In MoH:Airborne's defense, I think it was the most enjoyable and immersive WWII shooter I've played.

It was way too short, but nearly everything else about it was just polished to perfection. The incredible view distances and elaborate set dressing sold me on the feeling of being in a WWII (or at least, a WWII action movie) environment better than any previous shooter.

And, I got a kick out of the damage feedback. It often glitched, but the developers at least made a strong effort at providing location-based damage feedback that was immediately apparent to the player. So many recent shooters have fallen down in this area, that even a pretty decent implementation does wonders for the gameplay experience.

This is the same game I played, who knows how long ago, when storming the beaches of Normandy was considered a new and visceral experience. If they were to really take the free-form and run with it, and perhaps put it in a different WW2 setting, this could have been something really cool. The fact is that I have ran through a linear hallway, shot some nazis, and then pressed B to place the explosive. It isn't fun to me, and it is just a trudge through a game that will only serve to extend my already astronomical dead nazi count.

For defense of MOH:A too. I enjoyed the game. I havent played a decent WWII game since MOH:AA and original COD and afterwards every single WWII themed game was the same. So i waited. Renting occasional WWII title just to bring it back an hour later, because it was so "the same"...

Now, what i like about MOH:A is the new way of representing motion. No more stupid monotonous "headbob". You can sprint while crouched, ironsights controls are made usable by not moving, but rather "popping out" from behind your cover. AI is pretty decent for a beat up concept of WWII. I'd say its on par with FEAR. flanking, looking for cover, running when outnumbered, etc. It just works. The animation sometimes does prevent AI to show proper feedback when hit, but thats not a biggie.

The "leveling" aspect of weapons is a brilliant idea. I like J-RPGs a lot and leveling is a part of me now, so any game that lacks some sort of progress indicator is not quite as good for me I have been finishing levels many times just to level up the weapons.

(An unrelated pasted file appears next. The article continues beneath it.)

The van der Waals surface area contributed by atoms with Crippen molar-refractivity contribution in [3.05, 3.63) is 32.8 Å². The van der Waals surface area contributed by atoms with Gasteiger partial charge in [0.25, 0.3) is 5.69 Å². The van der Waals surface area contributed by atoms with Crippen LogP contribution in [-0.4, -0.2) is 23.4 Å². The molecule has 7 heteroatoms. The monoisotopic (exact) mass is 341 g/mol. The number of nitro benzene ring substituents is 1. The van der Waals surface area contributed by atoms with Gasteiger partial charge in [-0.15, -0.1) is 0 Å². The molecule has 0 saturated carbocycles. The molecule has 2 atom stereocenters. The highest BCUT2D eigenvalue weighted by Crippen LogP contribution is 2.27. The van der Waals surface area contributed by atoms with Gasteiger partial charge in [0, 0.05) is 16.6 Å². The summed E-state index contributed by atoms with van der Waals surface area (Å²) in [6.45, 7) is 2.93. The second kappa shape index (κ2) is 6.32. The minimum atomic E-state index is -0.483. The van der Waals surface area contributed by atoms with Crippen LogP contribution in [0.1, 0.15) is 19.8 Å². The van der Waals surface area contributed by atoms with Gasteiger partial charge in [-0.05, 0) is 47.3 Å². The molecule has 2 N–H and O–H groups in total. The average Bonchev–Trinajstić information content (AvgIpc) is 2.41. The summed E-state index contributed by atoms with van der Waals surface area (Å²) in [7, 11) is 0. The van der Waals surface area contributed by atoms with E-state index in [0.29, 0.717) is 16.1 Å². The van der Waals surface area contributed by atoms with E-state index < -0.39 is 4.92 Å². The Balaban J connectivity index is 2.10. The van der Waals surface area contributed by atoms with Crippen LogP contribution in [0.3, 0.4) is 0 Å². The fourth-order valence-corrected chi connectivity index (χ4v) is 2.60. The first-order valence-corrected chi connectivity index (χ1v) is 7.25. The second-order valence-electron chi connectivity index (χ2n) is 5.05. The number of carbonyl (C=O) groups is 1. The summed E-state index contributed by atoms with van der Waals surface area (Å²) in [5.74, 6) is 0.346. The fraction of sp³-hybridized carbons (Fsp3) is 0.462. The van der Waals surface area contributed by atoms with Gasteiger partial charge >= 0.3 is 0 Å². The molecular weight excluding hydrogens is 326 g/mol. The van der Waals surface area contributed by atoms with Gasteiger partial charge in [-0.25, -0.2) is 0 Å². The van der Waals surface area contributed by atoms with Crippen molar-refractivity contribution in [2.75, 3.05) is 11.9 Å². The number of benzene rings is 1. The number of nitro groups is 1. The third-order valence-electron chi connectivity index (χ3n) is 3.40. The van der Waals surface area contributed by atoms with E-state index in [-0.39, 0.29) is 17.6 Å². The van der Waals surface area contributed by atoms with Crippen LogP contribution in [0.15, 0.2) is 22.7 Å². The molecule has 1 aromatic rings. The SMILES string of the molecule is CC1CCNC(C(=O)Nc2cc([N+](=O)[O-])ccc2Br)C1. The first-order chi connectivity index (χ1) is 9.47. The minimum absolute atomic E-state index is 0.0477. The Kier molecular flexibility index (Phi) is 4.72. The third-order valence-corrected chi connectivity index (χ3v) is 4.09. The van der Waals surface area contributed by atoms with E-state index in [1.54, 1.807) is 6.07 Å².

About "many times" part of last sentence. Replayability is there. 3 difficulty levels to beat for differeint outcomes in medal gathering, skill landing places that grant you points, weapon upgrades (or "leveling" if you wish). Some other criteria to unlock content. Again, it just works.

Length is certainly this game's problem. They could've added couple more levels, but what-a-hey, i hope to get some new games (or expansions to this one) that use principles implemented in this game.

I enjoy it to no end. Already finished, now doing all the "unlocks". More games like this one. Even if not WWII themed.

But i must hand it to you - WWII is a bit overused. Give us something of Vietnam or Afghanistan (the old one). Give us Falklands (that'd be interesting). Give us something of WWI (yes that ONE). Where are the games of WWI ?

I dont know what else to say about this game. The most important thing is IT JUST FEELS RIGHT.


threedee wrote:

Give us something of WWI (yes that ONE). Where are the games of WWI ?

While that's probably the least politically problematic of the campaigns you list, it's also by far the least dramatic. That war featured distant death by faceless enemies almost as much as it featured waiting to be suddenly killed in such a manner.

Yeah.. the trenches of WWI do not sound like a good concept for a game.

The demo for this was quite disappointing...